Waitrose ridculed for tasting notes on Special Brew


WAITROSE have been lampooned after a customer posted online a picture of cans of Carslberg Special Brew complete with “tasting notes”.

The lager – known as gut rot and tramp juice – was last year watered down from 9% to “just” 7% as well as being sold in a smaller can.

Helping to complete the rehabilitation of a product often associated with problem drinkers, Waitrose staff have now provided a sophisticated guide to the Special Brew experience.

The sign – placed on the shelf of the £1.82 cans – reads: “Carlsberg Special Brew – Stronger lager with a cognac flavour.”

It adds: “Full bodied fruity tasting with a good clean bitterness.”

The image was uploaded by Martin O’Leary, who captioned it: “Peak Waitrose: tasting notes for Special Brew.”

The photo has gone viral since it was uploaded and social media users reacted in delight to the image online.

Waitrose said they provide tasting notes for all their beers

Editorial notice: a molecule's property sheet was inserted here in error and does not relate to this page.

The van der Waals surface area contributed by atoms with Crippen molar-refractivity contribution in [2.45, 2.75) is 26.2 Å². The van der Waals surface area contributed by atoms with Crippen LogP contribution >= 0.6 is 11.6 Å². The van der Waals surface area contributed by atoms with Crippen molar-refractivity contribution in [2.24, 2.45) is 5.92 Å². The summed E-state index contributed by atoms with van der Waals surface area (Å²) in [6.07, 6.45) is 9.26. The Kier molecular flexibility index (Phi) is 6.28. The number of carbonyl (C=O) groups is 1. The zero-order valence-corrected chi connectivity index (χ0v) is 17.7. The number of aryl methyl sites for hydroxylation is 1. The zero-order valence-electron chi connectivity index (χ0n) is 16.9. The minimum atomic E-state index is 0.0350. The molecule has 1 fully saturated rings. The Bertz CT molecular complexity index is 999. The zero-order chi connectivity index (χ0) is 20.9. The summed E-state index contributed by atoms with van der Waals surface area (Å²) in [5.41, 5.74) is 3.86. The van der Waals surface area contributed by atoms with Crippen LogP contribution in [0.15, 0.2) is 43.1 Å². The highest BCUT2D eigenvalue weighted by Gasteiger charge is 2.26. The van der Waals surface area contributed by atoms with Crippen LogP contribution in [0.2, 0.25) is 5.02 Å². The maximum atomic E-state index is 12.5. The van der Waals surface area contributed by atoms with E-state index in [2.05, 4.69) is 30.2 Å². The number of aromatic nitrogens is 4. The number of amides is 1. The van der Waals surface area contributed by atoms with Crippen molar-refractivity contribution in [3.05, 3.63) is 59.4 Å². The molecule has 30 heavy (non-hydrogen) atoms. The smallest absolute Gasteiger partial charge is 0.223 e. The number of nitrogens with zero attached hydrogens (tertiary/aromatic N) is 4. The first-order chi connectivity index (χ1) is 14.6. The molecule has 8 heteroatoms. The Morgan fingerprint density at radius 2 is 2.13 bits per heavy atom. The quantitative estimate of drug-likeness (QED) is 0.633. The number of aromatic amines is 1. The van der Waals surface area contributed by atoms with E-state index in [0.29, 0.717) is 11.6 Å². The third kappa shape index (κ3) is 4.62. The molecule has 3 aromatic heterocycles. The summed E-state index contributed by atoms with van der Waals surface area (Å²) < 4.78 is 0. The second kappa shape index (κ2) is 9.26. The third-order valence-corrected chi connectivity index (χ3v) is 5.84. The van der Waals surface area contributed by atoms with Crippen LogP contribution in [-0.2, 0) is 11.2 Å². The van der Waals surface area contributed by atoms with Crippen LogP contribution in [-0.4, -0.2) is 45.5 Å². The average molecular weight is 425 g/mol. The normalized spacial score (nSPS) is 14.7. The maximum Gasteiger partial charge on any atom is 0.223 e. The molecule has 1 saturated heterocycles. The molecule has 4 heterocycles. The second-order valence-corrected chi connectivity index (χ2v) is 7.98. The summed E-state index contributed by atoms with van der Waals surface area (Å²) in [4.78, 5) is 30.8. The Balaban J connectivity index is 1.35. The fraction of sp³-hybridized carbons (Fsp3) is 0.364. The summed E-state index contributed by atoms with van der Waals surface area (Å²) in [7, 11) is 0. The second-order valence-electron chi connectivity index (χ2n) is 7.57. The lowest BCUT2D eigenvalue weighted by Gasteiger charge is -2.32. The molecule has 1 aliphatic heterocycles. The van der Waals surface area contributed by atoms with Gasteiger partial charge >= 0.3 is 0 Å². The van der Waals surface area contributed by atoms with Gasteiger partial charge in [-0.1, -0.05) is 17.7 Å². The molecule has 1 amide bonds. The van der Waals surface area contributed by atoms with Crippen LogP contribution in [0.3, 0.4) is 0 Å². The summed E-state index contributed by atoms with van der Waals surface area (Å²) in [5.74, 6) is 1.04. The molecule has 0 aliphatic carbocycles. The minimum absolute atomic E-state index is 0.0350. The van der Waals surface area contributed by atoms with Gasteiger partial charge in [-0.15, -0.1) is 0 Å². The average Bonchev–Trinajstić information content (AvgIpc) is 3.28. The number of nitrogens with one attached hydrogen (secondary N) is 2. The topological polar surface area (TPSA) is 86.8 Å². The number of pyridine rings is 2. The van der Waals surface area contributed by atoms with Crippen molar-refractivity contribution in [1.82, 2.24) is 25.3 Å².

Waitrose said they provide tasting notes for all their beers

One Twitter user offered his own version of the tasting notes, posting: “’A cheeky little number, guaranteed to get one absolutely s***faced. Best enjoyed alongside a bus shelter.”

Another offered: “The highest ABV at the lowest price in this store. Have a can or two then fall asleep on the pavement just outside.”

One more proposed alternative was: “Best enjoyed on a bench by a canal while shouting at swans.”

Donald Lyven added: “Ah, obviously the tipple of choice for the connoisseur p***head.”

One more asked, “Cognac flavour? Who the hell does their tasting. Jacob Rees-Mogg?” – referring to the famously well-bred MP for North East Somerset.

Another Twitter user said the image was indicative of the downfall of the middle class – who traditionally shop at Waitrose.

He said: “The end of days for the English middle class is closer than we think.”

A later picture posted by Martin showed that the store , whose location is not clear, had sold out.

Carlsberg Special Brew was created in 1950 to commemorate the visit to Copenhagen of a celebrated imbiber of alcoholic beverages, Sir Winston Churchill. The Cognac flavouring supposedly reflected the war leader’s fondness for fine brandy.

Until last year it was sold in 500ml cans and boasted a strength of 9%. Even after cutting back to 440ml cans and a strength of 7%, each can contains four units, more than a quarter of the recommended weekly limit.

Laura Blumenthal – a spokeswoman for Waitrose – said: “We offer brief tasting notes for all the beers we sell.”